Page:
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Salient. Victoria University Student Newspaper. Volume. 33, Number 13. 1970

Maori Land Myth

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Maori Land Myth

Maori Nationalism and Maori land are in the news again after a long period when little interest was shown in either. The outcry over diminishing Maori land has always been connected with an organisation of tribal leaders eager to prevent the selling of their birthright to the acquisitive pakeha.

There is nothing new in the existence of these movements, though their connection with Maori protest has not always been clear. But it is true that over the last 25 years the process of shrinking Maori land has continued, with a few acres being taken here and there for public utilities such as roads. The same sort of thing has occurred with land owned by Europeans, but in general they have been, better informed as to the legal steps involved.

Land, to the Maori, is identity. He has been making laws regarding its use and apportionment for hundreds of years and it has always been a symbol of power and influence. As in other societies it has been the cause of wars and alliances.

It has been only too tempting to use all sorts of methods, legal and illegal, to remove land from a people content to take from it only sufficient to live in comfort. There is no doubt that the Treaty of Waitang has not been applied by New Zealand administrators. The Maori had little knowledge of such things as compensation, and often was forced into debt to recover land which had been leased for fifteen or twenty years.

It can be' argued that the Maori had access to legal advice, but this was not readily taken because the traditional adviser was the elder of the tribe. Events have caught up with the Maori, and he has suddenly realised that he owns very little of his traditional soil, and that his family is now so big that it can no longer live off the land. In local tribal areas there has been a sudden move to consolidate any land left and to use it for tribal benefit. Elders have plans to put what land they can to use in training local youths to farm so they will stay in the district and maintain contact with the tribal group. But there arc costs of compensation in recovering the land and other difficulties which are only just becoming apparent to the elders. Young men are being lured away to the cities to compete in the pakeha world. There is something sad in this, for the Maori tradition has no time for competition in any capitalist sense. To the Maori, competition was on a personal basis to prove ability in cultural or physical skills.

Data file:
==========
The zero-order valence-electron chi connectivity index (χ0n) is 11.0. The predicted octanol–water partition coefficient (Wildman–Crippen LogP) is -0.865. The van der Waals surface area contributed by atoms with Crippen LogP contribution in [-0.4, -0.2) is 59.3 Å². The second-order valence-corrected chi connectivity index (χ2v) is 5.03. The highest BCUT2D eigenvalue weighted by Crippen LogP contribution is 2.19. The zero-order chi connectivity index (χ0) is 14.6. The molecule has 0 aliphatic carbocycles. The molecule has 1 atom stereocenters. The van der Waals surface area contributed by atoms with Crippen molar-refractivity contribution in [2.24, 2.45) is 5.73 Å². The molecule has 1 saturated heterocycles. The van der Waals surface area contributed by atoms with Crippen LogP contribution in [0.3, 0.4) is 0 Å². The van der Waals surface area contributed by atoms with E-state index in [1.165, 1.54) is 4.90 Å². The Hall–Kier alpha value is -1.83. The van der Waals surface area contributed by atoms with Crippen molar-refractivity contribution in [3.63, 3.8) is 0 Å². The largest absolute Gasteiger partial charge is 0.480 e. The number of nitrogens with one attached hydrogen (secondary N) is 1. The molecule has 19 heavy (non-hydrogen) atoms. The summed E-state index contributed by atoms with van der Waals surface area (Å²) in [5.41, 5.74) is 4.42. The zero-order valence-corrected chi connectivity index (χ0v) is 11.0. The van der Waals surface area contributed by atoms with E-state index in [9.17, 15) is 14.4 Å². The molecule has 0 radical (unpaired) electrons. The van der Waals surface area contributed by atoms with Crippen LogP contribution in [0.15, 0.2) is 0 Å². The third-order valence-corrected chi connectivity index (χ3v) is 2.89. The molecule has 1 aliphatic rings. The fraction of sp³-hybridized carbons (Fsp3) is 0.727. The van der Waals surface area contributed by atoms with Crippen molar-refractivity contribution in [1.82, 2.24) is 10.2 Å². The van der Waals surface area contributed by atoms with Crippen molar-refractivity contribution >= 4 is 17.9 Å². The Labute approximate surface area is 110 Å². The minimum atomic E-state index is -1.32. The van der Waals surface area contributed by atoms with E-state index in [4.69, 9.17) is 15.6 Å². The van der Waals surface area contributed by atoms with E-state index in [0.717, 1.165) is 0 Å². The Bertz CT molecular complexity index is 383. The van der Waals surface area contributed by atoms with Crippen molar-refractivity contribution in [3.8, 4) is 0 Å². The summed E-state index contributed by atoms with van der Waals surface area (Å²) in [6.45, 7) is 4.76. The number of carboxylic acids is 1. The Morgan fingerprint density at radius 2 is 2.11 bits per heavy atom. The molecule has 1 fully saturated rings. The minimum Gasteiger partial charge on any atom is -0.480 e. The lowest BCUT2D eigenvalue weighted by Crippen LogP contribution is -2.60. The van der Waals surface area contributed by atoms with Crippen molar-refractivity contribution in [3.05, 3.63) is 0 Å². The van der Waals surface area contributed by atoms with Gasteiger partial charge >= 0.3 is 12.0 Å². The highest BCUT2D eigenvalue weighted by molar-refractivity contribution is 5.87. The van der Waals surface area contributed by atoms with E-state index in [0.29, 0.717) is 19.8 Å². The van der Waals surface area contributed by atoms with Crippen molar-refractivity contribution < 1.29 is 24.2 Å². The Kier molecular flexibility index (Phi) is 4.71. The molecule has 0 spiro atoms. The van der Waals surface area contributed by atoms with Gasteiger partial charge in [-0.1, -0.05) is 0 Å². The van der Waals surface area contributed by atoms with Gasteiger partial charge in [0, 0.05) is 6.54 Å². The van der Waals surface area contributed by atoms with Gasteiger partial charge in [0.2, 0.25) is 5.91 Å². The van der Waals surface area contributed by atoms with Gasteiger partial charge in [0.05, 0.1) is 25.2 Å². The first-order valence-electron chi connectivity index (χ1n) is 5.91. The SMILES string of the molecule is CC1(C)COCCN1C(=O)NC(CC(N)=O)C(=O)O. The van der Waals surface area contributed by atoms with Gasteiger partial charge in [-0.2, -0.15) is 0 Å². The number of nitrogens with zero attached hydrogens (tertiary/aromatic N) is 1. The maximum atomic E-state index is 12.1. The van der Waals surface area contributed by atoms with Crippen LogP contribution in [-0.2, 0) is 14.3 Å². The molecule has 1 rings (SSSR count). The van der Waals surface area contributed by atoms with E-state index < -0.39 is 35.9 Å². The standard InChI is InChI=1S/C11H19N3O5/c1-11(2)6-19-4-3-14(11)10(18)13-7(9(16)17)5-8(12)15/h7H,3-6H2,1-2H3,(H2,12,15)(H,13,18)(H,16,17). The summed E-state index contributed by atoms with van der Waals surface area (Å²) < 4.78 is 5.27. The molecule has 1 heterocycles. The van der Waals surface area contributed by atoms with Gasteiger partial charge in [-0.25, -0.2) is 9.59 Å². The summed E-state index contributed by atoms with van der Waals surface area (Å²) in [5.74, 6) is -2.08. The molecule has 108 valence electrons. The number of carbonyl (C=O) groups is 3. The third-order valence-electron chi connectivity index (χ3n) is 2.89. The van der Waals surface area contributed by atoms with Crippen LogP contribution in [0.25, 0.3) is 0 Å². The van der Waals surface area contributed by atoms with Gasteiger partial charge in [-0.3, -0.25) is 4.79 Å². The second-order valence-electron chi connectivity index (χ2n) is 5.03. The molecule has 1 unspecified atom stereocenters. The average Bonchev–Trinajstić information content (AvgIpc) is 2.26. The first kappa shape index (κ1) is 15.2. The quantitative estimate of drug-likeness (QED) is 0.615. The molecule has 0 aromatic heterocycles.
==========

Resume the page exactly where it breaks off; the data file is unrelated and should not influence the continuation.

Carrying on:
With the growing concern of the elders there has been a great increase in the nationalist movements. Kotahitanga (the name means 'unity') is an old movement, lately associated with the Kingatu religion. A mixture of magic and anglicanism has produced a devout following of Maoris who believe in the power of prayer and religious formulae to achieve miracles.

With very respected leaders. Kotahitanga has a considerable popularity in the central districts of the North Island, though less in the South. It seeks to invoke the Treaty of Waitangi to regain tribal lands.

The Maori Organisation on Human Rights has less respected leaders but a more militant following. Matenga Baker, an influential member of the Ngati Raukawa/Ngali Toa tribes is able to gain many young followers with his dynamic policies. Darryl Cunningham, another member, tried to present a petition to Queen Elizabeth at Waitangi earlier this year.

Their cause is hopeless. Pioneers and conquerors throughout history have had little regard for tribal boundaries. In America and Australia, the pioneering European has put the land to use and acquired ownership. The Maori has about as much chance of getting the Treaty of Waitangi ratified as the Red Indians have of repossessing Vancouver Island.

Maori land is now a myth. There will be no profit in the Maori people as a whole trying to regain traditional homelands. It will be all the Maori can do to retain those he already possesses in these days of specialisation and amalgamations of smallholdings. Maori lands arc now producing more than the Maori of old would have dreamed possible. Maori nationalists will have to reconcile themselves to the fact that New Zealand is now an advanced, technology-worshipping country which could not survive economically if it were to revert to past conditions of ownership.

Colin Knox